RE: 2015 was probably the best year of my life, professionally. Being able to join Acura and RealTime and fight for the championship in the Pirelli World Challenge Series was phenomenal. All I ever wanted was to grow up and be a factory racecar driver so to be able to team up with Acura/RealTime is a lifetime goal that I’ve already achieved. I also got to race with HART (Honda of America Racing Team) in the Continental Tire series driving the Honda Civic Si where we won a race at Road America, which was great. On the personal side, my friend Sean Heckman and I did the Dinner With Racers podcast series that we did really well with. Plus we were able to raise money through the Cupid’s Undie Run for the Children’s Tumor Foundation. My dad always said “better to be busy than bored” so I guess I’ve taken that to heart.
And, importantly, it looks like you had a ton of fun doing it so that’s great.
RE: Yeah I try to enjoy life as much as possible. One of the things you learn when you’re dealing with charities is you can’t take life for granted. I’m also very fortunate to be teamed up with Acura, RTR and Honda Performance Development; Everyone seems to appreciate my personality and my sense of fun. I never get told not to say certain things or act a certain way and that’s really commendable because some factory drivers tend to be robots and I appreciate that Honda lets me be myself.
If you could, reflect a little on your first season in the Pirelli World Challenge series. Did it meet your expectations and does it feel like a big step forward for your career?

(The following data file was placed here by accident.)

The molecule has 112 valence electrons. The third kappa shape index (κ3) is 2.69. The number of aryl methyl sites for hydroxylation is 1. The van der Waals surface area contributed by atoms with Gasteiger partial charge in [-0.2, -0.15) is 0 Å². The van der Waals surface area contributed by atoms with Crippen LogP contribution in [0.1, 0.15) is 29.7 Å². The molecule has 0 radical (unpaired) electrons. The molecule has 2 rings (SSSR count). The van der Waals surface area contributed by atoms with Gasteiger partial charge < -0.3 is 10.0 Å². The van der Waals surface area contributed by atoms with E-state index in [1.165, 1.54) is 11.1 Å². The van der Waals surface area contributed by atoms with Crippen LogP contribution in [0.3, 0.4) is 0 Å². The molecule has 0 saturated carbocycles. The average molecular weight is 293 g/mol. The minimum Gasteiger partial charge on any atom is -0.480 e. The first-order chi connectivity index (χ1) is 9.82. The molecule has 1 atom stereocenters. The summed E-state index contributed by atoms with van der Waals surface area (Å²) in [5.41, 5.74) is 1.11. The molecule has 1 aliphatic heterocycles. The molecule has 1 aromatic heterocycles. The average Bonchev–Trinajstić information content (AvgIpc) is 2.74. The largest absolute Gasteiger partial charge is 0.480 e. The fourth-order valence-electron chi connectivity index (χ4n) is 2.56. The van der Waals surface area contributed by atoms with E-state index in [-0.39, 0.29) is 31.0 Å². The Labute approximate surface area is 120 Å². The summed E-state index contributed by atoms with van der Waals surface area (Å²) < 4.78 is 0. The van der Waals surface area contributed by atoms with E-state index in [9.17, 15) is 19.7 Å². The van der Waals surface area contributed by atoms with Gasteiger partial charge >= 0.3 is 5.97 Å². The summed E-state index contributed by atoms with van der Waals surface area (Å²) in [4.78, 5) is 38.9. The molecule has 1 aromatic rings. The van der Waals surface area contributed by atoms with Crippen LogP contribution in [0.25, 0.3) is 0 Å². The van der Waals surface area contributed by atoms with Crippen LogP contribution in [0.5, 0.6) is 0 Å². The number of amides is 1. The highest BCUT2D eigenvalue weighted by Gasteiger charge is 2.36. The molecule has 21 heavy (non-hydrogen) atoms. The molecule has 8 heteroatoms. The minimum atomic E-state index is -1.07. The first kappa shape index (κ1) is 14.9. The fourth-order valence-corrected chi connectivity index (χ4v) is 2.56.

RE: It definitely met my expectations and maybe beat my expectations a bit; I didn’t expect to win a race so quickly. On one hand I’m signing up with RealTime Racing which is the winningest team in the series so that’s like signing up for the New York Yankees knowing you’re going to be put in a situation where winning is possible. On the other hand it’s a brand new car so you don’t know where you’re going to be in terms of development. With that in mind, to come home with a win at St. Pete, finish 5th in the rain at COTA (Circuit of the Americas), and finish 6th in the championship in front of a lot of good factory drivers and teams was fantastic. http://www.realtimerl.com/
What was the highlight of the racing season?
RE: The highlight would be winning at St. Pete for sure and to do it with HPD Project Leader Lee Niffenegger. He’s the guy who believed in me and gave me my shot with Honda and Acura. To be able to repay him that weekend with that pole and that win was probably the best day of my life.